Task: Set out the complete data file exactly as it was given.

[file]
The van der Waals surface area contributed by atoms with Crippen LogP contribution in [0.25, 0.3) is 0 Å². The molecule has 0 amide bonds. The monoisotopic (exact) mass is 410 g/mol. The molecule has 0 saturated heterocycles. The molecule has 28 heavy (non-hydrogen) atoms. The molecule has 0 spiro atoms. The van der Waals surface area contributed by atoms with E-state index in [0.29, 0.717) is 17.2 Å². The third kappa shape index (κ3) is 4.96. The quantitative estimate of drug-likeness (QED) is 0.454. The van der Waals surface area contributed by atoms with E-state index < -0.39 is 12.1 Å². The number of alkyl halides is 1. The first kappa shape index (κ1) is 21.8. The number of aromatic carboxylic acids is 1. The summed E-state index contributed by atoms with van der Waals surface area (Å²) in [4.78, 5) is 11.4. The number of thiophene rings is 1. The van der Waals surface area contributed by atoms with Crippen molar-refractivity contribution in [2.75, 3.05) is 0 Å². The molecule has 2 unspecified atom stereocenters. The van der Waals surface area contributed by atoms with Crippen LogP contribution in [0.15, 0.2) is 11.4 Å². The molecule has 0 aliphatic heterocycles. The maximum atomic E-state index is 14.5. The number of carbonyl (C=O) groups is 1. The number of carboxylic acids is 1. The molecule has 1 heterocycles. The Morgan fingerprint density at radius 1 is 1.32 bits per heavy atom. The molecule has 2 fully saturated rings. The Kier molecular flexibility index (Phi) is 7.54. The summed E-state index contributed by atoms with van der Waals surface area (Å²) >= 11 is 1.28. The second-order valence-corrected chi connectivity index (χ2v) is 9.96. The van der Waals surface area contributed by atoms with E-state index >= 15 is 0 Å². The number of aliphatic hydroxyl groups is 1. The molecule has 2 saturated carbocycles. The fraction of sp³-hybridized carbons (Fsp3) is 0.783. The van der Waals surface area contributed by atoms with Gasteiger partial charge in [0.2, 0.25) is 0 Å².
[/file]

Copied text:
The van der Waals surface area contributed by atoms with Crippen LogP contribution in [0.25, 0.3) is 0 Å². The molecule has 0 amide bonds. The monoisotopic (exact) mass is 410 g/mol. The molecule has 0 saturated heterocycles. The molecule has 28 heavy (non-hydrogen) atoms. The molecule has 0 spiro atoms. The van der Waals surface area contributed by atoms with E-state index in [0.29, 0.717) is 17.2 Å². The third kappa shape index (κ3) is 4.96. The quantitative estimate of drug-likeness (QED) is 0.454. The van der Waals surface area contributed by atoms with E-state index < -0.39 is 12.1 Å². The number of alkyl halides is 1. The first kappa shape index (κ1) is 21.8. The number of aromatic carboxylic acids is 1. The summed E-state index contributed by atoms with van der Waals surface area (Å²) in [4.78, 5) is 11.4. The number of thiophene rings is 1. The van der Waals surface area contributed by atoms with Crippen molar-refractivity contribution in [2.75, 3.05) is 0 Å². The molecule has 2 unspecified atom stereocenters. The van der Waals surface area contributed by atoms with Crippen LogP contribution in [0.15, 0.2) is 11.4 Å². The molecule has 0 aliphatic heterocycles. The maximum atomic E-state index is 14.5. The number of carbonyl (C=O) groups is 1. The number of carboxylic acids is 1. The molecule has 1 heterocycles. The Morgan fingerprint density at radius 1 is 1.32 bits per heavy atom. The molecule has 2 fully saturated rings. The Kier molecular flexibility index (Phi) is 7.54. The summed E-state index contributed by atoms with van der Waals surface area (Å²) >= 11 is 1.28. The second-order valence-corrected chi connectivity index (χ2v) is 9.96. The van der Waals surface area contributed by atoms with E-state index >= 15 is 0 Å². The number of aliphatic hydroxyl groups is 1. The molecule has 2 saturated carbocycles. The fraction of sp³-hybridized carbons (Fsp3) is 0.783. The van der Waals surface area contributed by atoms with Gasteiger partial charge in [0.2, 0.25) is 0 Å².